Saturday, May 21, 2016

The Nice Guys - Nixon Knows Best (SPOILER FREE)

What works absolutely best for "The Nice Guys", is that even if you haven't seen much (or any at all) of Shane Black's previous works, this movie still feels nostalgic and familiar. It is a true return to the popcorn flicks of yesteryear, and a movie-going experience not matched by any other outing this year (so far).

Starring Russell Crowe as a hired gun (fist?) and Ryan Gosling as a private investigator, "The Nice Guys" follows a murder conspiracy in greater Los Angeles in the late 1970s unraveled by our less-than-perfect protagonists, who, in turn, also play their own antagonists.

What Shane Black has captured so right is the fine balance between comedy and drama in a callback to the buddy-cop movies of the 80s (despite taking place in the 70s). In fact, the 70s setting really adds to the movie, and is done tastefully. It doesn't come off like a caricature of the 70s, or a modern day representation of the 70s, it just FELT like the 70s. It felt like watching Taxi Driver, or Jaws, or any number of movies made in the 70s that weren't so obsessed with their place in time.

Interestingly, this movie doesn't seem to follow a normal 3 act structure, but follows a slightly more complicated 4 act structure that, halfway through the movie, makes you go, "Hey, didn't it say Matt Bomer was in this movie in the opening credits?" On that note, BOY, was Matt Bomer fantastic. I did have to laugh at the fact that they had to give the ultra-handsome guy a huge mole on his face just to make him more evil, but, that said, he was, more than anyone else, a movie-defining villain.

Visual definition in characters seems to be something that Black spends a considerable amount of energy in. Every character in this movie is visually unique, from Gosling's Van Dyke mustache, to Bomer's mole, to Crowe's beer gut and period ambiguous shoes. Each villain looks ready to be made into an action figure, and Black focuses on differentiating them from modern movie villains (see: Evil Suit and Tie Guy) in that they're instantly recognizable.The only time two characters blend together is completely intentional, and crucial to the film's plot.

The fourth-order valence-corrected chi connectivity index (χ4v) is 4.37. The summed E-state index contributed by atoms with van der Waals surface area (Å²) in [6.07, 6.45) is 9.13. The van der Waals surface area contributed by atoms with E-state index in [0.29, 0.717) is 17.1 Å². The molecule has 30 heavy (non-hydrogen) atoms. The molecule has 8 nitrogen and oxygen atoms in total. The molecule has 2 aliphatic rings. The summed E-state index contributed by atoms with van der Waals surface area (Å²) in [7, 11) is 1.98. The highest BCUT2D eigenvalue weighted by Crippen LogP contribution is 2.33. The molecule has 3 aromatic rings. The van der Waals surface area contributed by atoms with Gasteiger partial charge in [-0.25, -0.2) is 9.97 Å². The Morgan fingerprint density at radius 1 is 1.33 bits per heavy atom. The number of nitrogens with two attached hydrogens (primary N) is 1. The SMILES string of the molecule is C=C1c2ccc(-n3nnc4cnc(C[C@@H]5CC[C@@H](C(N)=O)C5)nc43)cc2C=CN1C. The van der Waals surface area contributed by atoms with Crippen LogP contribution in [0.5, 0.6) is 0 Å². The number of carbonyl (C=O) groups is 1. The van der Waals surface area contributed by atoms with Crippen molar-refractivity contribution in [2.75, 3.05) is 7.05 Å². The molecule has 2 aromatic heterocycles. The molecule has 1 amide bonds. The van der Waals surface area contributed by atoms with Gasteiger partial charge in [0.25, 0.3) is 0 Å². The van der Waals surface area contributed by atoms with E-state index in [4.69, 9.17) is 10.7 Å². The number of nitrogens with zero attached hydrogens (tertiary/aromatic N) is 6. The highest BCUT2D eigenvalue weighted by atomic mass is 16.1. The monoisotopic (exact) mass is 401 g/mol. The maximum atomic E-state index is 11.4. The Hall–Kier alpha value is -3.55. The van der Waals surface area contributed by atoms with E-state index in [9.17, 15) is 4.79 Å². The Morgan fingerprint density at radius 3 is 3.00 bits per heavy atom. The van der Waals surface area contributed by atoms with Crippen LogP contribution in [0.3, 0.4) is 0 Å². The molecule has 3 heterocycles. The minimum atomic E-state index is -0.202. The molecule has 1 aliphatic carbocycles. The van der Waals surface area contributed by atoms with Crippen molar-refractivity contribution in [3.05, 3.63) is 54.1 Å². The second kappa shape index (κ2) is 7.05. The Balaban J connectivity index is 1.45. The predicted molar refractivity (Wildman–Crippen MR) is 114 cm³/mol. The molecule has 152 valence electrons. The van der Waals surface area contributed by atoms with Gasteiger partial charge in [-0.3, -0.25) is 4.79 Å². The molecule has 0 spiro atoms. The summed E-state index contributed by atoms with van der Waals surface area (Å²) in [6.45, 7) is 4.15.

Of course, as with most movies, there are moments that leave you with a sense of wanting, which can be both good and bad (this movie has both). The best movie-going experience in this reviewer's opinion is one that leaves you wanting more. Yes, the movie has a satisfying conclusion and resolution, but at the end of it, I was ready to buy a ticket to go see it again because I wanted more. The other end of that spectrum, is the fact that there are certain misleading moments in the movie that left me wishing that my expectations for a particular moment were met, though those (very few) moments are vastly overshadowed by the rest of the experience that is this movie.

In an age of cinema over-saturated with shared universes and franchise films, "The Nice Guy" is an extremely welcome return to form for classic popcorn style movies. There isn't another movie out there this year that matches the fun, plot, and originality of this movie.

David Harding is a movie and comic book enthusiast and contributor to the Getting Off Topic Podcast.

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